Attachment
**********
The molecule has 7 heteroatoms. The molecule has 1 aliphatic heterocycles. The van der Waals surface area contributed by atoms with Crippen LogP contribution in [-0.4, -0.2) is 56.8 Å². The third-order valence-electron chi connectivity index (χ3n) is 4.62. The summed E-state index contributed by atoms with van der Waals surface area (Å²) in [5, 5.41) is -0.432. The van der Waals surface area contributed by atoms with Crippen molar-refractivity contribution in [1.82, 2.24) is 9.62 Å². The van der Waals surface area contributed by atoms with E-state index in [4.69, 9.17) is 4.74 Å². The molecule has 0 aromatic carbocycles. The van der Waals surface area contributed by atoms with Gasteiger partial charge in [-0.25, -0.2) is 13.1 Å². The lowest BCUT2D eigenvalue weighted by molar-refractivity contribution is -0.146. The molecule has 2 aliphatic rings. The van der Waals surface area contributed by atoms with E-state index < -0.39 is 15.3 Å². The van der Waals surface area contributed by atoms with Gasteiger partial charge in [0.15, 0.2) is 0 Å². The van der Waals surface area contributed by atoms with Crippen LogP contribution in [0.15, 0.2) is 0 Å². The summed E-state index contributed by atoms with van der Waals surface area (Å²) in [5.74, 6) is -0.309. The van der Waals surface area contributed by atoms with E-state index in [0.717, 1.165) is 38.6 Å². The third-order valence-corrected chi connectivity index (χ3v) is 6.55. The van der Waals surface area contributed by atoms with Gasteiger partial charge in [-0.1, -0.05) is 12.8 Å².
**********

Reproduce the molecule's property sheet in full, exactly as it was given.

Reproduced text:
The molecule has 7 heteroatoms. The molecule has 1 aliphatic heterocycles. The van der Waals surface area contributed by atoms with Crippen LogP contribution in [-0.4, -0.2) is 56.8 Å². The third-order valence-electron chi connectivity index (χ3n) is 4.62. The summed E-state index contributed by atoms with van der Waals surface area (Å²) in [5, 5.41) is -0.432. The van der Waals surface area contributed by atoms with Crippen molar-refractivity contribution in [1.82, 2.24) is 9.62 Å². The van der Waals surface area contributed by atoms with E-state index in [4.69, 9.17) is 4.74 Å². The molecule has 0 aromatic carbocycles. The van der Waals surface area contributed by atoms with Gasteiger partial charge in [-0.25, -0.2) is 13.1 Å². The lowest BCUT2D eigenvalue weighted by molar-refractivity contribution is -0.146. The molecule has 2 aliphatic rings. The van der Waals surface area contributed by atoms with E-state index < -0.39 is 15.3 Å². The van der Waals surface area contributed by atoms with Gasteiger partial charge in [0.15, 0.2) is 0 Å². The van der Waals surface area contributed by atoms with Crippen LogP contribution in [0.15, 0.2) is 0 Å². The summed E-state index contributed by atoms with van der Waals surface area (Å²) in [5.74, 6) is -0.309. The van der Waals surface area contributed by atoms with E-state index in [0.717, 1.165) is 38.6 Å². The third-order valence-corrected chi connectivity index (χ3v) is 6.55. The van der Waals surface area contributed by atoms with Gasteiger partial charge in [-0.1, -0.05) is 12.8 Å².